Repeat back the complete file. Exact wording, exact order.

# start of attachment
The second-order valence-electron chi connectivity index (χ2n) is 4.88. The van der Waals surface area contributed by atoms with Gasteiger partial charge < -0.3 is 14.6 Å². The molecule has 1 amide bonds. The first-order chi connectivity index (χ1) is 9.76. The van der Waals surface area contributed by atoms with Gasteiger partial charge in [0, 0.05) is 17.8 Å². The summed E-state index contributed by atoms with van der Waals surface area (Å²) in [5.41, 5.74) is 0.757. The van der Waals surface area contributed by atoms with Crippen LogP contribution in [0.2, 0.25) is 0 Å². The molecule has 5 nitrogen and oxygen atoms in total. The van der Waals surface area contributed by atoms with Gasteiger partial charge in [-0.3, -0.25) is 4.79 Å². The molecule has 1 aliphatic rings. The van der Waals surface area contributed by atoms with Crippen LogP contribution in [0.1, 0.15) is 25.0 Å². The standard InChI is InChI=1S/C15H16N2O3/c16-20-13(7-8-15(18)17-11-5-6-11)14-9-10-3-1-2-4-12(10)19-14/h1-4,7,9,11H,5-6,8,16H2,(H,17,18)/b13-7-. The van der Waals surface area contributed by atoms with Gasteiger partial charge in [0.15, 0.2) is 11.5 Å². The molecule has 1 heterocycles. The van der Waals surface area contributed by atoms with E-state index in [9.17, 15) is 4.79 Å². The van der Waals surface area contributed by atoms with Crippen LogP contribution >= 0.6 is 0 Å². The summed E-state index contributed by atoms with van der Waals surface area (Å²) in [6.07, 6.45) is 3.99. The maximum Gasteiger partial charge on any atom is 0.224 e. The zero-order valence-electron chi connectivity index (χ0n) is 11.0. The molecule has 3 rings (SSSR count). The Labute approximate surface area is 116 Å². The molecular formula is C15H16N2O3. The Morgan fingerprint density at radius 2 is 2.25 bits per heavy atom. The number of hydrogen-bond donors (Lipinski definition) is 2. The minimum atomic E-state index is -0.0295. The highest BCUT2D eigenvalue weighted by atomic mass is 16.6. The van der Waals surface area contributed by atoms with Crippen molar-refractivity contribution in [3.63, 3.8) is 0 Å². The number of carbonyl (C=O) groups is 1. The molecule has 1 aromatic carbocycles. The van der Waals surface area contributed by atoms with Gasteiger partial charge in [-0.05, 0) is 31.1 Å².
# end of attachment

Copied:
The second-order valence-electron chi connectivity index (χ2n) is 4.88. The van der Waals surface area contributed by atoms with Gasteiger partial charge < -0.3 is 14.6 Å². The molecule has 1 amide bonds. The first-order chi connectivity index (χ1) is 9.76. The van der Waals surface area contributed by atoms with Gasteiger partial charge in [0, 0.05) is 17.8 Å². The summed E-state index contributed by atoms with van der Waals surface area (Å²) in [5.41, 5.74) is 0.757. The van der Waals surface area contributed by atoms with Crippen LogP contribution in [0.2, 0.25) is 0 Å². The molecule has 5 nitrogen and oxygen atoms in total. The van der Waals surface area contributed by atoms with Gasteiger partial charge in [-0.3, -0.25) is 4.79 Å². The molecule has 1 aliphatic rings. The van der Waals surface area contributed by atoms with Crippen LogP contribution in [0.1, 0.15) is 25.0 Å². The standard InChI is InChI=1S/C15H16N2O3/c16-20-13(7-8-15(18)17-11-5-6-11)14-9-10-3-1-2-4-12(10)19-14/h1-4,7,9,11H,5-6,8,16H2,(H,17,18)/b13-7-. The van der Waals surface area contributed by atoms with Gasteiger partial charge in [0.15, 0.2) is 11.5 Å². The molecule has 1 heterocycles. The van der Waals surface area contributed by atoms with E-state index in [9.17, 15) is 4.79 Å². The van der Waals surface area contributed by atoms with Crippen LogP contribution >= 0.6 is 0 Å². The summed E-state index contributed by atoms with van der Waals surface area (Å²) in [6.07, 6.45) is 3.99. The maximum Gasteiger partial charge on any atom is 0.224 e. The zero-order valence-electron chi connectivity index (χ0n) is 11.0. The molecule has 3 rings (SSSR count). The Labute approximate surface area is 116 Å². The molecular formula is C15H16N2O3. The Morgan fingerprint density at radius 2 is 2.25 bits per heavy atom. The number of hydrogen-bond donors (Lipinski definition) is 2. The minimum atomic E-state index is -0.0295. The highest BCUT2D eigenvalue weighted by atomic mass is 16.6. The van der Waals surface area contributed by atoms with Crippen molar-refractivity contribution in [3.63, 3.8) is 0 Å². The number of carbonyl (C=O) groups is 1. The molecule has 1 aromatic carbocycles. The van der Waals surface area contributed by atoms with Gasteiger partial charge in [-0.05, 0) is 31.1 Å².